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A Millennial Responds to a Million Millennial Market Research Studies
TrendSource 07/13/2017
7 Minutes

Millennials – we are the generation every analyst, strategist, and business developer is eager to understand, including my bosses here at Trendsource.  As a millennial myself, and a summer intern, I was asked (ok, told) to provide my thoughts about my demographic. Sure, we are a fascinating  generation, estimated to be half of the workforce by 2020, and we have big ideas and fattening wallets. But despite the countless articles and blog posts claiming to have “discovered” the ultimate motivation (or lack there of?) for millennials, there are still many myths about me and my generation.

At Trendsource, we gather data that helps us better understand why people do what they do. Amid all the spreadsheets and infographics, we sometimes stumble upon major plot twists in the studies around my generation, so this millennial will try her hand at making sense of these seemingly counterintuitive findings.

Myth: Millennials are impoverished and living in their parents’ basements with no purchasing power

Finding: Millennials are willing to spend $$ on food & drink

For better or worse, millennials are passionate about what we consume. While we may not be making loads of money and might even still live with our parents, we are sure enthusiastic about what we eat and drink for two reasons – convenience and health. Fast-food restaurants are quick and easy but their unhealthy reputation makes us avoid them for the most part -- aside from the occasional late night drunchies (that's drunk munchies for you old people), because who doesn’t love Taco Bell at 1 am? If we are on the go, we are much more likely to turn to fast casual or prepared foods at grocery stores to satisfy our hunger in a pinch. We can justify eating out 4 or more times per week since meeting someone for breakfast/brunch/lunch/coffee/dinner is an easy way to incorporate social time in our hectic lives, all while consuming the nutrients we need according to the paleo/gluten-free/vegan/raw/whole 30 diet we all seem to be on.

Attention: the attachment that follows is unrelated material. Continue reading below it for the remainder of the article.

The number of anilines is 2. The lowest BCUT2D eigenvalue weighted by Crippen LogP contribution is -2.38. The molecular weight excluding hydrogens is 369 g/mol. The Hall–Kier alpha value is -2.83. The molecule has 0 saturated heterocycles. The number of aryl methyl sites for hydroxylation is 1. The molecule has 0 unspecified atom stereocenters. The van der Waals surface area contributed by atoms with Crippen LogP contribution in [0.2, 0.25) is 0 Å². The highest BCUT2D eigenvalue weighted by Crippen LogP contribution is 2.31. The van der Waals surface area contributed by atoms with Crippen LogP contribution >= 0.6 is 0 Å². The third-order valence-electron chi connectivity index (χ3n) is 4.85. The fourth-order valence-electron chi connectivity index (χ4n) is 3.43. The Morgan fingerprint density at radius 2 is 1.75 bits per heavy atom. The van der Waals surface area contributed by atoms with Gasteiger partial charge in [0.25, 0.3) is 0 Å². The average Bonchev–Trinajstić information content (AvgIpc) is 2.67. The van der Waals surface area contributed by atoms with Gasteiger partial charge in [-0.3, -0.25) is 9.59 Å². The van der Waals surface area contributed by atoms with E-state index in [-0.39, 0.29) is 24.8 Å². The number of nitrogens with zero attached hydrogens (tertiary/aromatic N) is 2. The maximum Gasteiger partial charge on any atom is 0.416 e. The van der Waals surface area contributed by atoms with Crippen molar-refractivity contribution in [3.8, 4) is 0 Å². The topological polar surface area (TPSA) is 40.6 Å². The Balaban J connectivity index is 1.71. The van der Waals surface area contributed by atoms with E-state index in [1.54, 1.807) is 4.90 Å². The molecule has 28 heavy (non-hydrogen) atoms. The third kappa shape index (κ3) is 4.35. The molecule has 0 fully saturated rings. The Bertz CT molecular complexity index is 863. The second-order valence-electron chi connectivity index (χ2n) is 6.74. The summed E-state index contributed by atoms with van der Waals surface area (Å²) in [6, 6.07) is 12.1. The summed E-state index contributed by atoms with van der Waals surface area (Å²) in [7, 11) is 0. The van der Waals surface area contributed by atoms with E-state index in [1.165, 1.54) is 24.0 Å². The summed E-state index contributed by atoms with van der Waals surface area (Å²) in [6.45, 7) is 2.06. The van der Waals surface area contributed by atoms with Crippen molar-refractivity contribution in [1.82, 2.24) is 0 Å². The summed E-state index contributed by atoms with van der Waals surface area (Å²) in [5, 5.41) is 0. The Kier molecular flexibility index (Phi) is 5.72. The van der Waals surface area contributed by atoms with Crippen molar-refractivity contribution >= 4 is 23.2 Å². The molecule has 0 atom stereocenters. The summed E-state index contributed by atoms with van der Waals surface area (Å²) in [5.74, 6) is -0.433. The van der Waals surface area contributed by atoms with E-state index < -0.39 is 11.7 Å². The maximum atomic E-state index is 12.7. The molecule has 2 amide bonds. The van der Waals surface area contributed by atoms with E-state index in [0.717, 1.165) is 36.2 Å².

We also want products to benefit our general well-being and health, such as functional beverages like kombucha . In the millennial mind, if you are going to pay $4-$6 for a beverage, it should be good for you… or at least give you a buzz. For example, drinks high in caffeine (coffee, energy drinks) and nutritional value (green juices, protein drinks) are popular among my generation despite the often outrageously high price tags. The emphasis on foodie culture might seem outrageous, but for the millennial, it’s all about getting the most out of your purchase.

Myth: Millennials are far too poor and self-centered to buy gifts, but they sure are great at receiving them

Finding: Millennials are open to spending more on gifts  for their loved ones than ever before

With our small budgets and “the world revolves around me” priorities, it may come as a surprise that several studies have shown that millennials spend more on presents than ever before. In the 2016 Holiday and the 2017 Mother’s Day studies , younger millennials reported that they intended to spend more on presents than they had the previous year. Is my generation just significantly more good-hearted and thankful for their loved ones than others? Potentially, or we could just have delusional budgets. The more likely explanation for this finding is that our wallets are growing and we are finally able to buy our loved ones the presents they deserve, after putting up with us through our teenage years. Instead of buying cheesy gifts that will likely be tossed in the donation pile and never seen again, we use features, such as online wishlists and customer reviews, that give us more confidence in our gift selection.With more assurance that the receiver will love their gift we feel more comfortable with spending a larger amount.